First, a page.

Anne is also famous for her cultural tastes. She enjoyed the arts and was a fan of music and collecting. It is believed that Anne made a special request for the unicorn tapestries, now displayed in The Cloisters museum in New York City, to honor her marriage to Louis XII. She also oversaw the creation of a book of French manuscripts in her name: The Great Hours of Anne of Brittany. Anne originated the practice of keeping junior attendants in the royal court, known as the Queen’s Maids of Honor.

6. Louis the Child

Louis the Child, born in 893, only lived to 911. Of the Carolingian rulers of East Francia, his reign was the final one. At the age of only six, he ascended to his father’s throne. Unfortunately, his reign is famous for having taken place during the continued raids of Magyar people. His coronation in 900 is oldest on German royal record.

Louis was a very small boy and his stature was far from intimidating. He is known for his weak constitution and tendency for sickness. Although he occupied the throne, power over the government and politics was in the hands of his nobles and bishops. It is believed his coronation was more political than anything else. As a result of the death of Zwentibold in 900, Louis’ half-brother, Louis gained the kingdom of Lotharingia.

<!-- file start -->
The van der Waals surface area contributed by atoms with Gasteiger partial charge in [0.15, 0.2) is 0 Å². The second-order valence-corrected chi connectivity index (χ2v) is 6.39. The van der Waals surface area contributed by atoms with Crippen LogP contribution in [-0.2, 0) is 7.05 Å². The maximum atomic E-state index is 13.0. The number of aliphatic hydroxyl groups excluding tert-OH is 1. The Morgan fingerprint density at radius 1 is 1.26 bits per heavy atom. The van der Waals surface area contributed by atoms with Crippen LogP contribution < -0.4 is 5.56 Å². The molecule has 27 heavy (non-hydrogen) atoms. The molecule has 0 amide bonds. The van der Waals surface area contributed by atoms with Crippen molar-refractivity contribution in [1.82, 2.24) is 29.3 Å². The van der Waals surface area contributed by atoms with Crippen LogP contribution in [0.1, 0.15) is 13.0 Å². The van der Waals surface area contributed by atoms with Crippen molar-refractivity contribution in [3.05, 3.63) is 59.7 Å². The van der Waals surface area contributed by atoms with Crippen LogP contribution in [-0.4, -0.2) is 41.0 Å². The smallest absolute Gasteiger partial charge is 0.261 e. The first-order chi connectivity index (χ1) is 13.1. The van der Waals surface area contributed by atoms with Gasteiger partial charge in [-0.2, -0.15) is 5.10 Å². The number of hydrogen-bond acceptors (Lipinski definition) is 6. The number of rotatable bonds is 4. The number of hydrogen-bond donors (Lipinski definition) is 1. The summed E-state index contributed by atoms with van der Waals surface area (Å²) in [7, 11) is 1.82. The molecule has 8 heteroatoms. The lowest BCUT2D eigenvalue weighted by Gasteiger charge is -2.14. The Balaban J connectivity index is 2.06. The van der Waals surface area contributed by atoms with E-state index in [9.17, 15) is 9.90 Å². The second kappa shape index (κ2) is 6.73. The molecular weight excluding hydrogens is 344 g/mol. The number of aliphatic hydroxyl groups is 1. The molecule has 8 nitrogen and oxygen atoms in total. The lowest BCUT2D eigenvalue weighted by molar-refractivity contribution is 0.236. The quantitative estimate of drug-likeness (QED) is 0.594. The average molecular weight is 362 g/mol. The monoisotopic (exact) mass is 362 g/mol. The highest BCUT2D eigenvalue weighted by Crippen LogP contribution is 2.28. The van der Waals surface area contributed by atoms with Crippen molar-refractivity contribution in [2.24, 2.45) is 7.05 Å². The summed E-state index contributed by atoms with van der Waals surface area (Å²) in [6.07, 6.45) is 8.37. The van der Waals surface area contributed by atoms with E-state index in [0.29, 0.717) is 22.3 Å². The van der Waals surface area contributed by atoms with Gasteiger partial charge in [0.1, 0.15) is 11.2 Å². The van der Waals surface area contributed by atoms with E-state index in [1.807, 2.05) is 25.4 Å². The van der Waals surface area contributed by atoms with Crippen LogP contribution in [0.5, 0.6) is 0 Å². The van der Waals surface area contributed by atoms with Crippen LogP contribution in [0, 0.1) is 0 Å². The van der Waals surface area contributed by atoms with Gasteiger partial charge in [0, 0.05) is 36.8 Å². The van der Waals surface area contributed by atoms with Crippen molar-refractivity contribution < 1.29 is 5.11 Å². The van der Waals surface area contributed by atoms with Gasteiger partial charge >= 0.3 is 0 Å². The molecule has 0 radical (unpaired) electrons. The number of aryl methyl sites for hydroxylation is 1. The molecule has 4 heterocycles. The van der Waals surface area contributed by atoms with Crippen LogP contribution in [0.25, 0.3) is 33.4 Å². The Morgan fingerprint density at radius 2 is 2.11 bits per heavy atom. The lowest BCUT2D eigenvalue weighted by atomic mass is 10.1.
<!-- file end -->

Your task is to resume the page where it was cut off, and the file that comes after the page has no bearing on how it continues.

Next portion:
As he got older, Louis decided to take the reins of his military. However, he would eventually experience many losses at the hands of the Magyars. His military was demolished in 907 and just four years later, Louis died at the tender age of eighteen.

5. 11th Dali Lama

Khedrup Gyatso was acknowledged as the Eleventh Dalai Lama in 1840 due to similar roots as the seventh Dalai Lama, Kelzang Gyatso. It was in 1841 that initial measures were taken to ordain Gyatso as he cut his hair and was given his new name

Gyatso was placed on the throne in 1842 in the Potala Palace. In 1849, at the age of eleven, he took the novice vows of monkhood, formally cementing his status as the next Dalai Lama. The government wished for him to take full power in 1855, but Gyatso died before this could occur. He was the third consecutive Dalai Lama to die before he could fully assume the position and all the powers that came with it.

Gyatso wrote a collection of stanzas relating to the war between the Tibetans and Gurkhas. It was called Story of the Monkeys and Birds.

4. The Shunzhi Emperor

Fulin, The Shunzhi Emperor was chosen to take the place of his father Hung Taiji when he was only five years old.  He was the third emperor of the Qing dynasty and first to control China. His reign over China lasted from 1644 to 1661. His time in power is collectively known as the Shunzhi.